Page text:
Friday, March 7, 2014

Is Gunpowder Patentable Subject Matter?

The USPTO has issued new Guidelines on patentable subject matter in light of the USSC decisions in Myriad and Prometheus. It is evident from Examples C and D that gunpowder, if invented today, would not be considered patent eligible subject matter under the Guidelines. This result is peculiar, to say the least. One possibility is that the USPTO has misinterpreted the USSC, but in my view the Guidelines do a good job of reflecting the USSC jurisprudence. The real explanation for this peculiar result is that the USSC jurisprudence has run off the rails. For my argument that this is what has happened, starting with the Funk Bros 333 US 127 (1948) decision, see The Rule Against Abstract Claims: A Critical Perspective on US Jurisprudence, (2011) 27 CIPR 3, available in draft here. I was pleased to recently discover that I am not alone in this view: see this draft article by Jeffrey Lefstin, Inventive Application: A History. (The third possibility is that there really is some good reason why gunpowder should not be patentable subject matter, but I can't really think of any good arguments in favour of that position.)


  1. The guidelines are quite problematic from a practical standpoint as well--doctrinal issues aside.

    Questions 1&2 are threshold questions, which are so broad as to encompass any claim imaginable (what claim does not as some level "involve or recite" a "law of nature" or "natural substance or a substance derived from nature"?). Where there is *any doubt* about whether a claim meets these threshold questions, Examiners are required to proceed to the third inquiry anyway. Consequently, guidelines effectively impose a "significantly different" from nature test on all claims, based on weighing of eligibility factors.

    This type of weighing test is very subjective, as anyone who has experience dealing with section 101 objections after Prometheus knows. Unless your claims conform to one of the examples in the guidelines, subject matter eligibility becomes a matter of your skills of persuasion. The Guidelines suggest that Examiners are equipped to make these kinds of decisions, for example, when evaluating the Wands factors regarding enablement. However, in my opinion, there is a significant difference in evaluating the scope of enablement, the boundaries of which are necessarily vague and open to reasonable argument, and the black & white issue of whether an invention is eligible for patent protection or not.

    In particular it's a huge issue for patentees, who may not appreciate having to pay for a patent to be drafted and examined, to discover the Examiner is on the wrong side of a reasonable dispute about whether their invention is patentable.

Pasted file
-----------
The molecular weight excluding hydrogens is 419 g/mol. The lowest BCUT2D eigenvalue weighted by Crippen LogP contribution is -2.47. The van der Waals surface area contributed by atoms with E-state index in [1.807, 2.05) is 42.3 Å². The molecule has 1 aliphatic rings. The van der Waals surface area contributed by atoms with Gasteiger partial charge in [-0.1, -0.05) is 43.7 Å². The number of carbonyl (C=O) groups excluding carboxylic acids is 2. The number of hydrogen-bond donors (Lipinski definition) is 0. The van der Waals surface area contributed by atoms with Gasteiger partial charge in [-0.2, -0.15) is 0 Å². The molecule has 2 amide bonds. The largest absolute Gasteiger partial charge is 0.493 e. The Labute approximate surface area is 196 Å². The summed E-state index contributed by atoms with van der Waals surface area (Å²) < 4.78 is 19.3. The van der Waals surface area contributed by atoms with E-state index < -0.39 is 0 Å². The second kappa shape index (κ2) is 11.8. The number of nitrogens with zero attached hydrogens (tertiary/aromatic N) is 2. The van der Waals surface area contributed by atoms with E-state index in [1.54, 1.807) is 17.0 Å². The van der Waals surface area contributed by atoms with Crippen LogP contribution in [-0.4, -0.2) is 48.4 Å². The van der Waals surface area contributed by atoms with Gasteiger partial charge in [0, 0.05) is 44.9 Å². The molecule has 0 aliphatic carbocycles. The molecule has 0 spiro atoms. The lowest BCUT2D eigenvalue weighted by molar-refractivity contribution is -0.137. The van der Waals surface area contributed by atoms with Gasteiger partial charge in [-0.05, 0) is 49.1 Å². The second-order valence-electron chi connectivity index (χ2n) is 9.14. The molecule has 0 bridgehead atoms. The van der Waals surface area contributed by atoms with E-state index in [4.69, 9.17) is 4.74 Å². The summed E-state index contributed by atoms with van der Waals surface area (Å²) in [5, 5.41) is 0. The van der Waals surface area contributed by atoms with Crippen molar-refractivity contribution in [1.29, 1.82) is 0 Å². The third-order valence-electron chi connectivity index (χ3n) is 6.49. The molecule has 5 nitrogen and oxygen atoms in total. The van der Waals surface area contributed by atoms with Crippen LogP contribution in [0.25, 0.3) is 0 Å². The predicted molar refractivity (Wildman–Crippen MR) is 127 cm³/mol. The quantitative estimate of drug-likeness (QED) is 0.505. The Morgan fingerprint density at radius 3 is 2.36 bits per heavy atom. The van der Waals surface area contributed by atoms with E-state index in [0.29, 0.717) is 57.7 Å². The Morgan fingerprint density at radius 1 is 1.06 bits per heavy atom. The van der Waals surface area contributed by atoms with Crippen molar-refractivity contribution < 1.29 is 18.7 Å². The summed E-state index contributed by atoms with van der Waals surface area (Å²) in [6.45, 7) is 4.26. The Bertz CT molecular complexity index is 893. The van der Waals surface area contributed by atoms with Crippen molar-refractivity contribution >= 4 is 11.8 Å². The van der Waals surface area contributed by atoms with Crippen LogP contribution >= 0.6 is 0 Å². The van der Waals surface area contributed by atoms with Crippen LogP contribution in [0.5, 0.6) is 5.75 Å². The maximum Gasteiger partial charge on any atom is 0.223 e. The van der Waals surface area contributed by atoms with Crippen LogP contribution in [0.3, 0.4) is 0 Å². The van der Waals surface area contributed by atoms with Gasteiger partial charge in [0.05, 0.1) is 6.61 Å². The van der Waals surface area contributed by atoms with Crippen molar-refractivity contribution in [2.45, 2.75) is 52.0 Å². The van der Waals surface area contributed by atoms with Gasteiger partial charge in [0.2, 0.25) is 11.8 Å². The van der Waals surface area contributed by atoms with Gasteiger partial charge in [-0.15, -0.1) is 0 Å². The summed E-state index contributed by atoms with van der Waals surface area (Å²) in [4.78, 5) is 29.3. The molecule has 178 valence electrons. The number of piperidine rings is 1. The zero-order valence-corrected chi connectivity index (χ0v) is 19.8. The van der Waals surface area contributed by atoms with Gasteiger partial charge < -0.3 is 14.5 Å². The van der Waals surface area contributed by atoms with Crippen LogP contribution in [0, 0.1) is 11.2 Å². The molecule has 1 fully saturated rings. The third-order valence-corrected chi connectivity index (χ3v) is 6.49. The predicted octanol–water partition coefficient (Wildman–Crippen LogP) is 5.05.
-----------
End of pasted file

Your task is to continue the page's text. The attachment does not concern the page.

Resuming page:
2. Indeed. As Frankfurter J pointed out in his opinion in Funk Bros (concurring in the result, but disagreeing with the majority analysis) “[e]verything that happens may be deemed ‘the work of nature,’ and any patentable composite exemplifies in its properties ‘the laws of nature.’ Arguments drawn from such terms for ascertaining patentability could fairly be employed to challenge almost every patent.”

    I agree also with your point regarding the subjectivity of the analysis, but in my view, the problem is not with the Guidelines, but with the USSC jurisprudence itself. Because every invention depends on the laws of nature, there can be no objective way of distinguishing those which do from those which don’t; the distinctions drawn by the USSC are simply arbitrary, as is illustrated by the gunpowder example. The examiners have no choice to engage in a subjective and arbitrary analysis, because that is what the USSC has mandated.

  3. It would seem that the US has now departed from the international norms of patentability further even than our own promise doctrine ever did. Perhaps it's time for a reciprocal NAFTA challenge?

  4. Perhaps Courtenay Brinckerhoff would agree with you. On her PharmaPatents blog she has has been highly critical of the new Guidelines. For example in her post of on 10 March she reviews patentability of pharmaceutical compositions and concludes by asking “Is this any way to promote innovation and investment in new technologies?” In her post of 31 March, on vaccines, she asks whether the rule emerging from the Guidelines “make[s] a mockery of the U.S. patent system?”

  5. Norman, you're prescient! On April 9th, Ms. Brinckerhoff linked to comments by an Australian bogger suggesting the US may be straying from its international commitments.